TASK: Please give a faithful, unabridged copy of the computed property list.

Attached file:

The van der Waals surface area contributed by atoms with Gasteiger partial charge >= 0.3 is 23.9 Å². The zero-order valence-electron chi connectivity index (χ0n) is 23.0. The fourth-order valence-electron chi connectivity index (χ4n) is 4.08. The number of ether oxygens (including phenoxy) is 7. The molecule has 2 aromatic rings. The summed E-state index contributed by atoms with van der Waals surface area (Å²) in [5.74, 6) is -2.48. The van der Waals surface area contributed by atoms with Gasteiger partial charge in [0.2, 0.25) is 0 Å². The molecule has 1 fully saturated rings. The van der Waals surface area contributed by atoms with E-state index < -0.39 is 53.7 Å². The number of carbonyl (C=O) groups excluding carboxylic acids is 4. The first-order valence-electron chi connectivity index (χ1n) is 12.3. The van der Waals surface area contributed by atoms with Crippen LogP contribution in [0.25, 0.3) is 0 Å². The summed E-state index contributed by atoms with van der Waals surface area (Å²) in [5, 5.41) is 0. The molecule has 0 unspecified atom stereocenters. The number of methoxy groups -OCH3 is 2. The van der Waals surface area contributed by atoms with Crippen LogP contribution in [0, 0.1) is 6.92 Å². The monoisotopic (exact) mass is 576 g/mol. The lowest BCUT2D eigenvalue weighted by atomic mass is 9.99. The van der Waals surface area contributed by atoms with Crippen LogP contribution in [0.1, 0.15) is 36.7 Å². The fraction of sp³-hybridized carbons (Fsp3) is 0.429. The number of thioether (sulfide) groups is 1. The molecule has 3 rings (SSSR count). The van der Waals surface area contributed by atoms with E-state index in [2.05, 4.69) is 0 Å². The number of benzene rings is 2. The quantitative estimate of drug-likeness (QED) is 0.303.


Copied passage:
The van der Waals surface area contributed by atoms with Gasteiger partial charge >= 0.3 is 23.9 Å². The zero-order valence-electron chi connectivity index (χ0n) is 23.0. The fourth-order valence-electron chi connectivity index (χ4n) is 4.08. The number of ether oxygens (including phenoxy) is 7. The molecule has 2 aromatic rings. The summed E-state index contributed by atoms with van der Waals surface area (Å²) in [5.74, 6) is -2.48. The van der Waals surface area contributed by atoms with Gasteiger partial charge in [0.2, 0.25) is 0 Å². The molecule has 1 fully saturated rings. The van der Waals surface area contributed by atoms with E-state index < -0.39 is 53.7 Å². The number of carbonyl (C=O) groups excluding carboxylic acids is 4. The first-order valence-electron chi connectivity index (χ1n) is 12.3. The van der Waals surface area contributed by atoms with Crippen LogP contribution in [0.25, 0.3) is 0 Å². The summed E-state index contributed by atoms with van der Waals surface area (Å²) in [5, 5.41) is 0. The molecule has 0 unspecified atom stereocenters. The number of methoxy groups -OCH3 is 2. The van der Waals surface area contributed by atoms with Crippen LogP contribution in [0, 0.1) is 6.92 Å². The monoisotopic (exact) mass is 576 g/mol. The lowest BCUT2D eigenvalue weighted by atomic mass is 9.99. The van der Waals surface area contributed by atoms with Crippen LogP contribution in [0.1, 0.15) is 36.7 Å². The fraction of sp³-hybridized carbons (Fsp3) is 0.429. The number of thioether (sulfide) groups is 1. The molecule has 3 rings (SSSR count). The van der Waals surface area contributed by atoms with E-state index in [2.05, 4.69) is 0 Å². The number of benzene rings is 2. The quantitative estimate of drug-likeness (QED) is 0.303.